12. by Stimmel 4; time, 1:40; umpire,
PHILADELPHIA,. Aug. 19.—Both
American and National league games
scheduled for today were postponed on
account of rain.
Opening Day at Readville Meet
Has Large Attendance.
KKADVILLE, Mass., Aug. 19.—The
grand circuit flyers gave an auspicious
opening today at the annual meet under
the patronage of the New England Trot
ting Horse Breeders' association. There
were four events, on the card and the at
tendance was larger than usual for a
starting day. Naturally the talent fol
lowed the 2:30 trot more closely than the
other events. This race was for the Blue
'Hill stake of $S,CCO. In this event Country
Jay, the Kentucky gelding, was t:ie
favorite, and won easily in straight
The prettiest racing of the day, haw
ever, was in the 2:18 pace, which, al
though won by Shorty, P. H. Reynolds'
gelding, in two straight heats, did not
fall to the Chestnut gelding without a
struggle with Agnes Ltmay, a fast rival
in the first heat, and Ellic, a dangerous
competitor in the second.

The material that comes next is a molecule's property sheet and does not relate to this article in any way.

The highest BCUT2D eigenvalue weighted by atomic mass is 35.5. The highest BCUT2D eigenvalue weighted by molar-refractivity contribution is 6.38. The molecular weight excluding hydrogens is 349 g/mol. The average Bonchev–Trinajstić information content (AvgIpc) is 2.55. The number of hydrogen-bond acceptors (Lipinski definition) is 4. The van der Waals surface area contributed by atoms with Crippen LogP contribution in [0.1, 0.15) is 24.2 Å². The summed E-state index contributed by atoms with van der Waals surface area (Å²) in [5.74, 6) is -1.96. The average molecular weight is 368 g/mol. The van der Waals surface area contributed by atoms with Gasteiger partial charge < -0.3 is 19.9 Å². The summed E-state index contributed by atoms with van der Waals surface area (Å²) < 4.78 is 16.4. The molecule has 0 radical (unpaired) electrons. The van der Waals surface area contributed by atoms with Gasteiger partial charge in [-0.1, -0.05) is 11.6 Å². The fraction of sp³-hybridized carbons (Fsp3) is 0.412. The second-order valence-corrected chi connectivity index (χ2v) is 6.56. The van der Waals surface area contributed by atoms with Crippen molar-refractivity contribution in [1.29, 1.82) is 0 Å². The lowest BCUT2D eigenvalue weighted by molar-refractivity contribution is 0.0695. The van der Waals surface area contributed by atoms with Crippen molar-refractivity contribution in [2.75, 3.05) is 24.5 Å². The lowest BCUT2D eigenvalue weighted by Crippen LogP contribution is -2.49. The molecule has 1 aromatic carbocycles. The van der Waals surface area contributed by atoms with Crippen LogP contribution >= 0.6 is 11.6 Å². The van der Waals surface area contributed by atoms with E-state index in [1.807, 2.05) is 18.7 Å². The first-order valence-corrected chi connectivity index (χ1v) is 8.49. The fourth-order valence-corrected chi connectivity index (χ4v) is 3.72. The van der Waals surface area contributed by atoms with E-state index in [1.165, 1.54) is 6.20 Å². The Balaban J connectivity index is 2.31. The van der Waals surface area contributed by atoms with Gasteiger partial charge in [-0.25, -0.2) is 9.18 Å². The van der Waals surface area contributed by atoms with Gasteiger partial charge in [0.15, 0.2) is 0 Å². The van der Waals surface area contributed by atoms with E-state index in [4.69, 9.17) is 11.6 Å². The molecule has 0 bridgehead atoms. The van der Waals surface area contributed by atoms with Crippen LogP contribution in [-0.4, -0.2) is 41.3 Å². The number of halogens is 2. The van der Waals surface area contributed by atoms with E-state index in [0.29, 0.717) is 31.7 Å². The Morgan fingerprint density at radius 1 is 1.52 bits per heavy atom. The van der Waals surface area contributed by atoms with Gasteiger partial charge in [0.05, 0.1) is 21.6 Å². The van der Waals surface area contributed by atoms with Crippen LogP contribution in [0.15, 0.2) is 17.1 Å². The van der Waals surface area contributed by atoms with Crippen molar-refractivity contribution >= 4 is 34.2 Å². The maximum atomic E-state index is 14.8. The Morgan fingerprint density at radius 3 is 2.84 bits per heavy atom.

The 2:13 pace was taken handily by
Junero, the black mare from Albany,
who badly defeatt-d the favorites, Spe
cial Boy and Belle Cannon.
A drizzling rain prevented the finishing
of the 2:25 class trot. Four heats were
held, however, with two good for Alberta
D, the bay gelding, who proved that he
has something of the M. & M. calibre.
The gelding took high nlace in the pools
from the first, With Easter second and
the iield against both of them. Tho
track was in a fair condition.
The summaries:
2:13 pace, two in three, purse $1,000.
Junero, blk m, Allerton-Kathrina
by Alcyone (McDonald) 1 1
W. M. Moody, eh h fC. Paige) 2 3
Bella Cannon, b m (Biggs) 4 2
Don Riley, b g (Hudson) 3 5
Special Boy, eh g (Sterling) 7 4
Beauty Spot, b m (Shockeney) 5 b
Rylie T, b m (M. Paige) 8 7
Cuba, 1) m (Freeman) 6 dis
Time. 2:10%, 2UW4.
2:30 class trot. Blue Hill stake, $5,000.
Country Jay, eh g, Jayhawker-
Daughter of Parkville (Macey).l 1 1
Point Dexter, br h (Gatcomb) 3 '2 3
Koey. b m (Lockwood) .-..2 3 G
Iva Dee, b f (Spear > 5 7 2
George Smith, bs, ( Waigle) 4 5 4
Sonata, b m (Shank) S 4 8
Miss McDonald, blk m (Middle-
ton) : 7 6 5
The King, b g (Marsh) 6 8 7
Time. 2:11%, 2:13:;,. 2:13>,4.
2:IG class pace, two in three, purse
Shorty, eh g (Soriie-Miehigan Belle
by Puzzle (Reynolds) 1 1
Ellic, !> g (Garth) ...A 2
The Judge, b g (McDonald) 3 3
Frank Yokum, b g (Seely) 5 4
Agnes I,eMay, b m (Hutchings) 2 dls
Midget, blk m (Bryant) dls
Time, 2:12%, 2:12',..
2:25 class trot, three in five, purse
JI.COO (uniinished):
Alberta D, b g, Shenango-
Dollismare, by Col. Mer
rill iMeHenryi 8 4 11
Bingen Jr., br g (Cirth) 12 1 2 7
Manque, eh h (Kenney) 1 6 6 3
Easter, 1) m (Golden) 9 2 3 2
Lauretta, eh m (Middleton). .2 3 7 4
Sonata, b m (Shank) <j 16 4 5
John Hooper, eh g (Bristol).. 4 11 9 b
Captain Haff, bf g iHum
phreyville) 5 7 5 6
Senator Mills, b c (Galla